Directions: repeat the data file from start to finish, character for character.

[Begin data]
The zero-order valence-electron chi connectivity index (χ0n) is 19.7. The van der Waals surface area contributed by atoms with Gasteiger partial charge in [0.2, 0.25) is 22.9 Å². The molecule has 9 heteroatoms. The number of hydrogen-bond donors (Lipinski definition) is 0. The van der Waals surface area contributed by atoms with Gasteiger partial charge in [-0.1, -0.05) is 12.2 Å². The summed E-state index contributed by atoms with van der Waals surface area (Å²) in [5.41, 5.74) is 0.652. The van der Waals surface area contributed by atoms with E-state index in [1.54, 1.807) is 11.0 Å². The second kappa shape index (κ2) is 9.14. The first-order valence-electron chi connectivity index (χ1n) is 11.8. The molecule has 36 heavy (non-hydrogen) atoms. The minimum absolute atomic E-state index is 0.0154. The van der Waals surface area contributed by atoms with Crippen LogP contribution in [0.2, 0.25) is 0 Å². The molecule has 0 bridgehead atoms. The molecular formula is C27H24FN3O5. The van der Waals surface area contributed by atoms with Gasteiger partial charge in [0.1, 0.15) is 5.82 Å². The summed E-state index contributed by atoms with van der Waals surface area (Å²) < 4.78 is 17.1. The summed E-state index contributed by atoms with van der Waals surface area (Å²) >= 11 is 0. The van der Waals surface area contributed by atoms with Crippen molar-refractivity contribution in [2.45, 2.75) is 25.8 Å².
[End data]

The zero-order valence-electron chi connectivity index (χ0n) is 19.7. The van der Waals surface area contributed by atoms with Gasteiger partial charge in [0.2, 0.25) is 22.9 Å². The molecule has 9 heteroatoms. The number of hydrogen-bond donors (Lipinski definition) is 0. The van der Waals surface area contributed by atoms with Gasteiger partial charge in [-0.1, -0.05) is 12.2 Å². The summed E-state index contributed by atoms with van der Waals surface area (Å²) in [5.41, 5.74) is 0.652. The van der Waals surface area contributed by atoms with E-state index in [1.54, 1.807) is 11.0 Å². The second kappa shape index (κ2) is 9.14. The first-order valence-electron chi connectivity index (χ1n) is 11.8. The molecule has 36 heavy (non-hydrogen) atoms. The minimum absolute atomic E-state index is 0.0154. The van der Waals surface area contributed by atoms with Crippen LogP contribution in [0.2, 0.25) is 0 Å². The molecule has 0 bridgehead atoms. The molecular formula is C27H24FN3O5. The van der Waals surface area contributed by atoms with Gasteiger partial charge in [0.1, 0.15) is 5.82 Å². The summed E-state index contributed by atoms with van der Waals surface area (Å²) < 4.78 is 17.1. The summed E-state index contributed by atoms with van der Waals surface area (Å²) >= 11 is 0. The van der Waals surface area contributed by atoms with Crippen molar-refractivity contribution in [2.45, 2.75) is 25.8 Å².